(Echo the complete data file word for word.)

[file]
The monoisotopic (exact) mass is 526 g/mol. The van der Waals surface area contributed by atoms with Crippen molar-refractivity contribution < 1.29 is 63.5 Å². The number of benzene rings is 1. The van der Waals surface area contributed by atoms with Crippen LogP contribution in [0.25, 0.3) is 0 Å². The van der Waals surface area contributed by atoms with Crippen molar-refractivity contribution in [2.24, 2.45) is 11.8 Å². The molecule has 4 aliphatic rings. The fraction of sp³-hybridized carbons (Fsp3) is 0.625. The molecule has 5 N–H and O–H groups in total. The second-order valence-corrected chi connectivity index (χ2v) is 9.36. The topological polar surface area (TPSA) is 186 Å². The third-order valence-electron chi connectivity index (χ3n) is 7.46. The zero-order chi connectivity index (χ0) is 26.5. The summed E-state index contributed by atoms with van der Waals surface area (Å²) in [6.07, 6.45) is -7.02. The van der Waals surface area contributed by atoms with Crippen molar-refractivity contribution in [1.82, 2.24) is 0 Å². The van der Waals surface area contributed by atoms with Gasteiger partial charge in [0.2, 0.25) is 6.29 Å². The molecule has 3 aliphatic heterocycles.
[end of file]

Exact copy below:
The monoisotopic (exact) mass is 526 g/mol. The van der Waals surface area contributed by atoms with Crippen molar-refractivity contribution < 1.29 is 63.5 Å². The number of benzene rings is 1. The van der Waals surface area contributed by atoms with Crippen LogP contribution in [0.25, 0.3) is 0 Å². The van der Waals surface area contributed by atoms with Crippen molar-refractivity contribution in [2.24, 2.45) is 11.8 Å². The molecule has 4 aliphatic rings. The fraction of sp³-hybridized carbons (Fsp3) is 0.625. The molecule has 5 N–H and O–H groups in total. The second-order valence-corrected chi connectivity index (χ2v) is 9.36. The topological polar surface area (TPSA) is 186 Å². The third-order valence-electron chi connectivity index (χ3n) is 7.46. The zero-order chi connectivity index (χ0) is 26.5. The summed E-state index contributed by atoms with van der Waals surface area (Å²) in [6.07, 6.45) is -7.02. The van der Waals surface area contributed by atoms with Crippen molar-refractivity contribution in [1.82, 2.24) is 0 Å². The van der Waals surface area contributed by atoms with Gasteiger partial charge in [0.2, 0.25) is 6.29 Å². The molecule has 3 aliphatic heterocycles.